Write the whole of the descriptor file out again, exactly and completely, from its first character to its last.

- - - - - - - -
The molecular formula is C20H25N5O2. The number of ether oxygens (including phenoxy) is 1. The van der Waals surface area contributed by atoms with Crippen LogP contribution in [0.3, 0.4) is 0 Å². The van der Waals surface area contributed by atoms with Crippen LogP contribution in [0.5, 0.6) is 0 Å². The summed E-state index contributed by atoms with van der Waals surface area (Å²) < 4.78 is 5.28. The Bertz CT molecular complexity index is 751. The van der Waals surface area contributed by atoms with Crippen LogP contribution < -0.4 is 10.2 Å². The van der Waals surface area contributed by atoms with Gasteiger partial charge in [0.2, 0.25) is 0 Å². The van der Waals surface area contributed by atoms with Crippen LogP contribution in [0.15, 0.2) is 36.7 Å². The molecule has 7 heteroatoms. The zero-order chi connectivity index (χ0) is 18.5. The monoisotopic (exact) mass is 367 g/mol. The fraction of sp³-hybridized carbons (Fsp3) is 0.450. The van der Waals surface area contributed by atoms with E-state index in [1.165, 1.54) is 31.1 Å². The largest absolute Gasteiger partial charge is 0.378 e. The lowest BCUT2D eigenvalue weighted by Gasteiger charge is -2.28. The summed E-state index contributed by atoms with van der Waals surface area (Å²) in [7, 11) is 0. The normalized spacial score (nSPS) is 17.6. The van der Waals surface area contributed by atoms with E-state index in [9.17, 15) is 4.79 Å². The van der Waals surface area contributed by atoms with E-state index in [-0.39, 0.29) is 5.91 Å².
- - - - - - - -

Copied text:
The molecular formula is C20H25N5O2. The number of ether oxygens (including phenoxy) is 1. The van der Waals surface area contributed by atoms with Crippen LogP contribution in [0.3, 0.4) is 0 Å². The van der Waals surface area contributed by atoms with Crippen LogP contribution in [0.5, 0.6) is 0 Å². The summed E-state index contributed by atoms with van der Waals surface area (Å²) < 4.78 is 5.28. The Bertz CT molecular complexity index is 751. The van der Waals surface area contributed by atoms with Crippen LogP contribution < -0.4 is 10.2 Å². The van der Waals surface area contributed by atoms with Gasteiger partial charge in [0.2, 0.25) is 0 Å². The van der Waals surface area contributed by atoms with Crippen LogP contribution in [0.15, 0.2) is 36.7 Å². The molecule has 7 heteroatoms. The zero-order chi connectivity index (χ0) is 18.5. The monoisotopic (exact) mass is 367 g/mol. The fraction of sp³-hybridized carbons (Fsp3) is 0.450. The van der Waals surface area contributed by atoms with E-state index in [1.165, 1.54) is 31.1 Å². The largest absolute Gasteiger partial charge is 0.378 e. The lowest BCUT2D eigenvalue weighted by Gasteiger charge is -2.28. The summed E-state index contributed by atoms with van der Waals surface area (Å²) in [7, 11) is 0. The normalized spacial score (nSPS) is 17.6. The van der Waals surface area contributed by atoms with E-state index in [9.17, 15) is 4.79 Å². The van der Waals surface area contributed by atoms with E-state index in [-0.39, 0.29) is 5.91 Å².